Coordinated Efforts Lead To Tariff Reduction On U.S. Corn In Vietnam

Vietnam was the Southeast Asia region’s largest importer of U.S. corn during the MY 2020/2021, importing roughly 517 TMT (20.35 million bushels) despite a five percent import tariff. However, U.S. corn has faced competition in the Vietnamese market, with only a three percent market share in an 11 million metric ton (MMT) import market.

Seeing significant interest in U.S.-origin corn – and significant long-term growth potential – the U.S. Grains Council prioritized reducing barriers to U.S. agricultural products and ensuring a level playing field with the Black Sea and ASEAN-origin (Association of Southeast Asian Nations) products that typically flow into Vietnam.

The Council concluded that reducing the import tariff for U.S. products, including corn and its co-products, would allow the U.S. to better compete with other countries that enjoy preferential trade agreements with Vietnam.

In pursuit of tariff reduction, the Council worked with the U.S. Department of Agriculture’s Foreign Agricultural Service (USDA/FAS) to conduct activities including meeting with Vietnamese government officials, writing policy white papers, and providing market evidence to the benefit of reducing tariffs. All of this work culminated in the reduction of multiple tariff barriers for U.S. agricultural products.

The result of the November 2021 revision of its Most Favored Nation (MFN) tariff rates – which reduced import tariffs for corn from all origins from five percent to two percent beginning Dec. 30, 2021 – could be an additional demand of up to 1 million metric tons of U.S. corn to Vietnam.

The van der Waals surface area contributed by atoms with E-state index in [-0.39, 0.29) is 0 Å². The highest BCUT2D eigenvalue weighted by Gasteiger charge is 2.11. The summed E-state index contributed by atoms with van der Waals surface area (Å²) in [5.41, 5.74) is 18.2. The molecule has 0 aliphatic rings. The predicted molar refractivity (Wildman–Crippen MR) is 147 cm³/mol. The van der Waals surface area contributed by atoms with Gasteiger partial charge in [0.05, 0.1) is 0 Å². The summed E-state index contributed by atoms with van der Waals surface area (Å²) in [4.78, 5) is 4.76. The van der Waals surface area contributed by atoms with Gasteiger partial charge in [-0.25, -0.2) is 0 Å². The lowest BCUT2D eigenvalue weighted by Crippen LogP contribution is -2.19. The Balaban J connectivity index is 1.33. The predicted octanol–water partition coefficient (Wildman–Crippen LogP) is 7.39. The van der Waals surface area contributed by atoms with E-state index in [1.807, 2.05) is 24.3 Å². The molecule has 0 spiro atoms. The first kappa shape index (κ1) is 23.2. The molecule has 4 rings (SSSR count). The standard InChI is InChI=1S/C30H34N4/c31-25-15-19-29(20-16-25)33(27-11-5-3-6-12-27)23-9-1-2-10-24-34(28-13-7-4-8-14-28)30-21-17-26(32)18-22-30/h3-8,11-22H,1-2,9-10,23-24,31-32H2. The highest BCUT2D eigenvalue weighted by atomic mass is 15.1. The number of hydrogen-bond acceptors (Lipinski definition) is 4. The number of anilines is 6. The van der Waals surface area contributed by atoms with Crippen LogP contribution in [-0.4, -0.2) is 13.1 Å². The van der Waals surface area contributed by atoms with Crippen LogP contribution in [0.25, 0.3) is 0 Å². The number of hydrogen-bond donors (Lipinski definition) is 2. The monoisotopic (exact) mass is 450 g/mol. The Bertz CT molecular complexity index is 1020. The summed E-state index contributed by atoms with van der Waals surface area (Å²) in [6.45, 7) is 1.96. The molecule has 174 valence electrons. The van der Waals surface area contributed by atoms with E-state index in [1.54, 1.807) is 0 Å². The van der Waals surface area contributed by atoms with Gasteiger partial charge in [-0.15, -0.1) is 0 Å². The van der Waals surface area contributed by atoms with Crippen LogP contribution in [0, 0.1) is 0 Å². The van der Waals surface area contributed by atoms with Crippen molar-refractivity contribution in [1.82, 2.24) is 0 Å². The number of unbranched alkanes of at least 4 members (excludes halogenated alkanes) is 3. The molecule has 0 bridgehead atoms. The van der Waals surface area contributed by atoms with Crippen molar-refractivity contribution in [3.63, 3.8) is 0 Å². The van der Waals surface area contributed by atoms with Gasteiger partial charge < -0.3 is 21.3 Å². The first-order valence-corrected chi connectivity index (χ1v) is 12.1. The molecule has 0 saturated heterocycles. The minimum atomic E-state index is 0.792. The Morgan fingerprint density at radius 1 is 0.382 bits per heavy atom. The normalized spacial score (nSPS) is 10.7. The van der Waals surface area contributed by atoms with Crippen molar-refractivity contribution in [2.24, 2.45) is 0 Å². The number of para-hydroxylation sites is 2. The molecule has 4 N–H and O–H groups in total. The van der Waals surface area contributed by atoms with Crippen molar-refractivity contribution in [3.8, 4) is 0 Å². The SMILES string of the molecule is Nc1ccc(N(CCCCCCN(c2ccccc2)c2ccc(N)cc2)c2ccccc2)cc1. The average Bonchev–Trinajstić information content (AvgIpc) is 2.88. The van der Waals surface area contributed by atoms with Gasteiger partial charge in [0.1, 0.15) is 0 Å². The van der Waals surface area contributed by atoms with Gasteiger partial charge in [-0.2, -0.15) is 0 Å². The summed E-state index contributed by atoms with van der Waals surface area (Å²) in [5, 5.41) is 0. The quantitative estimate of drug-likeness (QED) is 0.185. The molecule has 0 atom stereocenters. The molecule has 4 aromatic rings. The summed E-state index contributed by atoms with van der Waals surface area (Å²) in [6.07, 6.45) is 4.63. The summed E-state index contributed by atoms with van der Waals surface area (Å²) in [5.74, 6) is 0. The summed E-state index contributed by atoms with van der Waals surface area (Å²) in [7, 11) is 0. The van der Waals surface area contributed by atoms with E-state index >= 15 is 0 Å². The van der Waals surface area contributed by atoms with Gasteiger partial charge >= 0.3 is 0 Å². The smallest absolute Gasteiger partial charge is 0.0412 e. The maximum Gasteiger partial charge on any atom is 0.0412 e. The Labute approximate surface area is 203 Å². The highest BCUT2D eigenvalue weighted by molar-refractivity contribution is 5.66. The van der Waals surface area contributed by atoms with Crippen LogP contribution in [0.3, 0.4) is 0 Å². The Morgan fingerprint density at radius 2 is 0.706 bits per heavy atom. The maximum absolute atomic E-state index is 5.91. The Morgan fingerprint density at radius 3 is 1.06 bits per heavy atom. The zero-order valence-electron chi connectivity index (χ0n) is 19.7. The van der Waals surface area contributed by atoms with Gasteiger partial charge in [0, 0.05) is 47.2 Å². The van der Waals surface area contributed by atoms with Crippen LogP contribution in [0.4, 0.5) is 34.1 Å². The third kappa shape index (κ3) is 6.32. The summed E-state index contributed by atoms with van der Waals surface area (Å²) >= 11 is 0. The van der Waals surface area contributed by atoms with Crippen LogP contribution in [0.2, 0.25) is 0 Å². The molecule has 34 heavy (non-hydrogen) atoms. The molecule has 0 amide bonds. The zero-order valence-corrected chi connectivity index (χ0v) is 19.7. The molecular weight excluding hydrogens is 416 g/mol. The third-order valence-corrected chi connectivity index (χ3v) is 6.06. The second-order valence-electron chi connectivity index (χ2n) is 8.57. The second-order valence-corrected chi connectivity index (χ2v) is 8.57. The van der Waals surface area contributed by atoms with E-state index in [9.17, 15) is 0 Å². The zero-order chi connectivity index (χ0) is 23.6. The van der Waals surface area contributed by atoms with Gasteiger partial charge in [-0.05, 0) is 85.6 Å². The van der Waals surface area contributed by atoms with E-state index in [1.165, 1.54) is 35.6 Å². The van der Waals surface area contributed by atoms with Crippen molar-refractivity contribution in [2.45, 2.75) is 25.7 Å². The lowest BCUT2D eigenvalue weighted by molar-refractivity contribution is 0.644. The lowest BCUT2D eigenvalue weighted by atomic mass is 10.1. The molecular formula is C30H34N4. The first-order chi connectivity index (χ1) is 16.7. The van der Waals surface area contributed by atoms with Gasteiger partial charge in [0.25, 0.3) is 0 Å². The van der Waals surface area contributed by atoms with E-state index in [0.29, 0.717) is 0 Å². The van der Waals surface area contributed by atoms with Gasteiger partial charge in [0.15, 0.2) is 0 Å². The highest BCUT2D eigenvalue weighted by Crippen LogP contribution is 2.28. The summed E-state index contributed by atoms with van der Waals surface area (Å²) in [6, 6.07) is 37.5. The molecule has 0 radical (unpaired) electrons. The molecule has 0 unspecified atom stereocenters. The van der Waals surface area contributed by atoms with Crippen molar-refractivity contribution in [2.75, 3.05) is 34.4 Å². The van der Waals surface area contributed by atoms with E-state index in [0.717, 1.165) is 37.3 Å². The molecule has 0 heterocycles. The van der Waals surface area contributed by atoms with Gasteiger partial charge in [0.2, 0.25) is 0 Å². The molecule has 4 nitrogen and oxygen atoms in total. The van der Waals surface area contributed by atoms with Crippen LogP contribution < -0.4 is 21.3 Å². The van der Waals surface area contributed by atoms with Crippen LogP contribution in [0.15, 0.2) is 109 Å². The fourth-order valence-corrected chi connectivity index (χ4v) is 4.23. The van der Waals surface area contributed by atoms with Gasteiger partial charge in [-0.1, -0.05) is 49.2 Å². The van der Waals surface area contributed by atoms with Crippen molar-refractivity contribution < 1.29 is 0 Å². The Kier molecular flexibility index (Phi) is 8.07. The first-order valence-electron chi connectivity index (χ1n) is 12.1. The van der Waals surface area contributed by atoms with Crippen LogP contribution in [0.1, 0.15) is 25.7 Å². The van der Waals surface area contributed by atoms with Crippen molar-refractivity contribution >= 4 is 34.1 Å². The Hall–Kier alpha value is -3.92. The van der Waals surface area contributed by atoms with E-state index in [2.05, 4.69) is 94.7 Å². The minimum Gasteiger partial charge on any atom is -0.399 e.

The Council’s efforts and coordination culminated in a September engagement between T&T Group – a Vietnamese feed grain importer – and multiple members of the Council – DeLong Company and Valero – in New York City that produced two memorandums of understanding. Additionally, the Council’s President and CEO Ryan LeGrand spoke with Vietnamese President Nguyen Xuan Phuc about lowering import tariffs for corn and ethanol.

During the MOU signing, one Vietnamese delegation member signed purchase
agreements with a Council member to buy 200 TMT (four million bushels) of corn and 60 TMT of U.S. distiller’s dried grains with solubles (DDGS). Another member purchased 1.25 MMT of U.S. corn, DDGS, soybean meal, and feed wheat. The Council invested $5,000 of USDA Market Access Program (MAP) funds to support this program with confirmed purchases of DDGS of 60 TMT valued at $14.7 million dollars and 200 TMT of corn valued at $50 million. The total of $64.7 million resulted in a return on investment (ROI) of $12,940 per $1 of MAP funds invested.